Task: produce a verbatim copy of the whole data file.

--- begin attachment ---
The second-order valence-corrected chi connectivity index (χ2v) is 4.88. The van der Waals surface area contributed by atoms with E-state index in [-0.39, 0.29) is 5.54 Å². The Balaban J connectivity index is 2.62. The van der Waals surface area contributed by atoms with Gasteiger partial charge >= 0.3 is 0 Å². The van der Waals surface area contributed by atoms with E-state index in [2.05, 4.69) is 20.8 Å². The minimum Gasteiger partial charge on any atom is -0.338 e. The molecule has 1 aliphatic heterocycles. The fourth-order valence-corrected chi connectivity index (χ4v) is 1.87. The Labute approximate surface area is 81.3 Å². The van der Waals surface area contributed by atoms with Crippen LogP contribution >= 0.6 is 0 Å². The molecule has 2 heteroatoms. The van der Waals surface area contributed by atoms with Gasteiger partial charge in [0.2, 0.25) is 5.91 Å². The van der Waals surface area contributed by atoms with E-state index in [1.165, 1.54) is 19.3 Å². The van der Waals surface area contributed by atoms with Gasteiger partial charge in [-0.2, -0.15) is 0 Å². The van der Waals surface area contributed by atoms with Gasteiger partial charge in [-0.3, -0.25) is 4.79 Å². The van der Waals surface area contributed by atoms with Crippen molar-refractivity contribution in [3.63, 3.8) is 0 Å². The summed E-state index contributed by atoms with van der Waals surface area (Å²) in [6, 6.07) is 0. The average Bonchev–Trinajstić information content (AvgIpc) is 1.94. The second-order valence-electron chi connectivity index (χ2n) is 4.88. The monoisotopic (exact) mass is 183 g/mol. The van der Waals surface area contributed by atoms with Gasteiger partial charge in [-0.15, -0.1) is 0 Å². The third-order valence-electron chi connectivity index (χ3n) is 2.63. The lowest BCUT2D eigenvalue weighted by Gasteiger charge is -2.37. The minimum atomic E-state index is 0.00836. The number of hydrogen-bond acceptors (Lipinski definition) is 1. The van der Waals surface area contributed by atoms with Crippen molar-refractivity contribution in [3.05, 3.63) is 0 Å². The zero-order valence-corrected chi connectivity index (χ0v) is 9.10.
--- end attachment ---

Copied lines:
The second-order valence-corrected chi connectivity index (χ2v) is 4.88. The van der Waals surface area contributed by atoms with E-state index in [-0.39, 0.29) is 5.54 Å². The Balaban J connectivity index is 2.62. The van der Waals surface area contributed by atoms with Gasteiger partial charge >= 0.3 is 0 Å². The van der Waals surface area contributed by atoms with E-state index in [2.05, 4.69) is 20.8 Å². The minimum Gasteiger partial charge on any atom is -0.338 e. The molecule has 1 aliphatic heterocycles. The fourth-order valence-corrected chi connectivity index (χ4v) is 1.87. The Labute approximate surface area is 81.3 Å². The van der Waals surface area contributed by atoms with Crippen LogP contribution >= 0.6 is 0 Å². The molecule has 2 heteroatoms. The van der Waals surface area contributed by atoms with Gasteiger partial charge in [0.2, 0.25) is 5.91 Å². The van der Waals surface area contributed by atoms with E-state index in [1.165, 1.54) is 19.3 Å². The van der Waals surface area contributed by atoms with Gasteiger partial charge in [-0.2, -0.15) is 0 Å². The van der Waals surface area contributed by atoms with Gasteiger partial charge in [-0.3, -0.25) is 4.79 Å². The van der Waals surface area contributed by atoms with Crippen molar-refractivity contribution in [3.63, 3.8) is 0 Å². The summed E-state index contributed by atoms with van der Waals surface area (Å²) in [6, 6.07) is 0. The average Bonchev–Trinajstić information content (AvgIpc) is 1.94. The second-order valence-electron chi connectivity index (χ2n) is 4.88. The monoisotopic (exact) mass is 183 g/mol. The van der Waals surface area contributed by atoms with Gasteiger partial charge in [-0.15, -0.1) is 0 Å². The third-order valence-electron chi connectivity index (χ3n) is 2.63. The lowest BCUT2D eigenvalue weighted by Gasteiger charge is -2.37. The minimum atomic E-state index is 0.00836. The number of hydrogen-bond acceptors (Lipinski definition) is 1. The van der Waals surface area contributed by atoms with Crippen molar-refractivity contribution in [3.05, 3.63) is 0 Å². The zero-order valence-corrected chi connectivity index (χ0v) is 9.10.